A crowdfunding campaign has raised more than £90,000 has been raised to help aid the search for two climbers who went missing in Pakistan seven days ago.
The search for the British and Italian climbers, who are missing on the world’s ninth highest mountain, was meant to resume on Sunday but has been called off after being hampered by adverse weather.
The rescue team will try again on Monday morning.
Tom Ballard, who was born in Derbyshire but had moved to the Highlands, was climbing Nanga Parbat in Pakistan with Italian Daniele Nardi when they lost contact a week ago.
The rescue mission to search the 8,126-metre (26,660ft) peak nicknamed the Killer Mountain has been hit by several setbacks including tensions over Kashmir and bad weather.
On Sunday, Pakistani army helicopters are bringing in Basque climber Alex Txikon and his team from K2, the Italian ambassador to Pakistan tweeted.
Stefano Pontecorvo hailed the move as a “big step forward” and said the weather has cleared and should allow the search to start. However it began to snow again so the attempt was postponed until Monday morning.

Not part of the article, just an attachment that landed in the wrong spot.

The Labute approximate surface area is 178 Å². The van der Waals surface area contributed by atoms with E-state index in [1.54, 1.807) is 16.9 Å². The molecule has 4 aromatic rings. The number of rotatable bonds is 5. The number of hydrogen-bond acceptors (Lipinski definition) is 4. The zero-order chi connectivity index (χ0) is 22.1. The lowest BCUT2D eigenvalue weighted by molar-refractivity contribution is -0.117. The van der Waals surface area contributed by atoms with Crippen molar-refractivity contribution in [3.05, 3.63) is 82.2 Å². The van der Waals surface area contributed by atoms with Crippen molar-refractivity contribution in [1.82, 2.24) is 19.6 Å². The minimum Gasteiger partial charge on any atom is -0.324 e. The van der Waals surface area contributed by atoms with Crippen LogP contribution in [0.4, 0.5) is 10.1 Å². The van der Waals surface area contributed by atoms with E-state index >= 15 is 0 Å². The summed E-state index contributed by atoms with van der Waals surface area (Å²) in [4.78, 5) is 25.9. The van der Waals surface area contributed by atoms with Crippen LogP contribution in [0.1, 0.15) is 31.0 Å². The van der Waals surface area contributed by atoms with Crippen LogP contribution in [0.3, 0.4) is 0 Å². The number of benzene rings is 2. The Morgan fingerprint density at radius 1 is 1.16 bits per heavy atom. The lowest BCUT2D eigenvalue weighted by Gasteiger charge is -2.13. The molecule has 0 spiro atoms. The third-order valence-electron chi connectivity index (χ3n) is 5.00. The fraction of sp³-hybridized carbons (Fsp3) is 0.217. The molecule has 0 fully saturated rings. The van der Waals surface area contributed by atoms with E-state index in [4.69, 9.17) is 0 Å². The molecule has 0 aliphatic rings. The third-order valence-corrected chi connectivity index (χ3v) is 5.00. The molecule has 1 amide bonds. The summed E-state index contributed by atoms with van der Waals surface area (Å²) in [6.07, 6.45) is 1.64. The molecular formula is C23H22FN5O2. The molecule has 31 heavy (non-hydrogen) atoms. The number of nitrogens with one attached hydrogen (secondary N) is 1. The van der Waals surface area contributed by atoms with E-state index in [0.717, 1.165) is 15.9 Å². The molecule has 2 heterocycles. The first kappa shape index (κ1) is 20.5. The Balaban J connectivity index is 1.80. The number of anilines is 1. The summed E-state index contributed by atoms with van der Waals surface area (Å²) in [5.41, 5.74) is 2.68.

Money continues to be donated to the crowdfunding page and the money will be used to fund helicopters for the search.
Kate Ballard, Ballard’s sister, appealed for help on Facebook: “To those beautiful humans that have asked how they can help.
“Helicopters, especially in the high mountains of Pakistan are expensive.
“Anything you can [donate] will add flight time to the rescue.”
Txikon plans to fly high-altitude drones over the area where the two climbers went missing.
Earlier, Pontecorvo said both the missing men are “tough guys”, adding: “We hope for a miracle ... and just try our best to find them.”
Initial search plans on Thursday were prevented when Pakistan closed its air space after it shot down two Indian military planes.
Snow, clouds and low visibility forced proposed searches on Friday and Saturday to be called off.
Ballard moved to Scotland in the same year his mother, Alison Hargreaves, died on K2 when she was 33, months after becoming the first woman to conquer Everest unaided.